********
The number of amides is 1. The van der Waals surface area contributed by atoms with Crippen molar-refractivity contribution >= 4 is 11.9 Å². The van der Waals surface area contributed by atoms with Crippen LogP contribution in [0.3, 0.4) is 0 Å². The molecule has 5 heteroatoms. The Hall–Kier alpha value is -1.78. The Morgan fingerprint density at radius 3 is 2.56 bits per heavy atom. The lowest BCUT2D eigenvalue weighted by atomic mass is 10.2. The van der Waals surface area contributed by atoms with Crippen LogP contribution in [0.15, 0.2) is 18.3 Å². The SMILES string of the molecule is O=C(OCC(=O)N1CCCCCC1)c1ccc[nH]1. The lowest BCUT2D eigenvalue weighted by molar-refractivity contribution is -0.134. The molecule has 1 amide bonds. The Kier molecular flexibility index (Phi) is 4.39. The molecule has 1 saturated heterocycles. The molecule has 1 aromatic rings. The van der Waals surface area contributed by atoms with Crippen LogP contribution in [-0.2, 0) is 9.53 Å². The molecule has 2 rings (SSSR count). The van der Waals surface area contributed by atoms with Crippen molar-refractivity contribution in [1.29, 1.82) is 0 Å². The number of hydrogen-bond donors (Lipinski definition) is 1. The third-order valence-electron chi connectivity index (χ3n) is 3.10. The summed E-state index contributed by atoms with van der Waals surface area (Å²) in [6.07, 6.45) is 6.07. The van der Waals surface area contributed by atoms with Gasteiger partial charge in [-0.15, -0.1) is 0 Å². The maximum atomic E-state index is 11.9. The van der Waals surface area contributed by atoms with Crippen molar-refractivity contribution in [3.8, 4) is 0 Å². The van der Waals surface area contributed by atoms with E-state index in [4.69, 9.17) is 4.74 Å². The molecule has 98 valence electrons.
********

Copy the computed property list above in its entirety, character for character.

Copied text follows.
The number of amides is 1. The van der Waals surface area contributed by atoms with Crippen molar-refractivity contribution >= 4 is 11.9 Å². The van der Waals surface area contributed by atoms with Crippen LogP contribution in [0.3, 0.4) is 0 Å². The molecule has 5 heteroatoms. The Hall–Kier alpha value is -1.78. The Morgan fingerprint density at radius 3 is 2.56 bits per heavy atom. The lowest BCUT2D eigenvalue weighted by atomic mass is 10.2. The van der Waals surface area contributed by atoms with Crippen LogP contribution in [0.15, 0.2) is 18.3 Å². The SMILES string of the molecule is O=C(OCC(=O)N1CCCCCC1)c1ccc[nH]1. The lowest BCUT2D eigenvalue weighted by molar-refractivity contribution is -0.134. The molecule has 1 amide bonds. The Kier molecular flexibility index (Phi) is 4.39. The molecule has 1 saturated heterocycles. The molecule has 1 aromatic rings. The van der Waals surface area contributed by atoms with Crippen LogP contribution in [-0.2, 0) is 9.53 Å². The molecule has 2 rings (SSSR count). The van der Waals surface area contributed by atoms with Crippen molar-refractivity contribution in [1.29, 1.82) is 0 Å². The number of hydrogen-bond donors (Lipinski definition) is 1. The third-order valence-electron chi connectivity index (χ3n) is 3.10. The summed E-state index contributed by atoms with van der Waals surface area (Å²) in [6.07, 6.45) is 6.07. The van der Waals surface area contributed by atoms with Gasteiger partial charge in [-0.15, -0.1) is 0 Å². The maximum atomic E-state index is 11.9. The van der Waals surface area contributed by atoms with Crippen molar-refractivity contribution in [3.8, 4) is 0 Å². The van der Waals surface area contributed by atoms with E-state index in [4.69, 9.17) is 4.74 Å². The molecule has 98 valence electrons.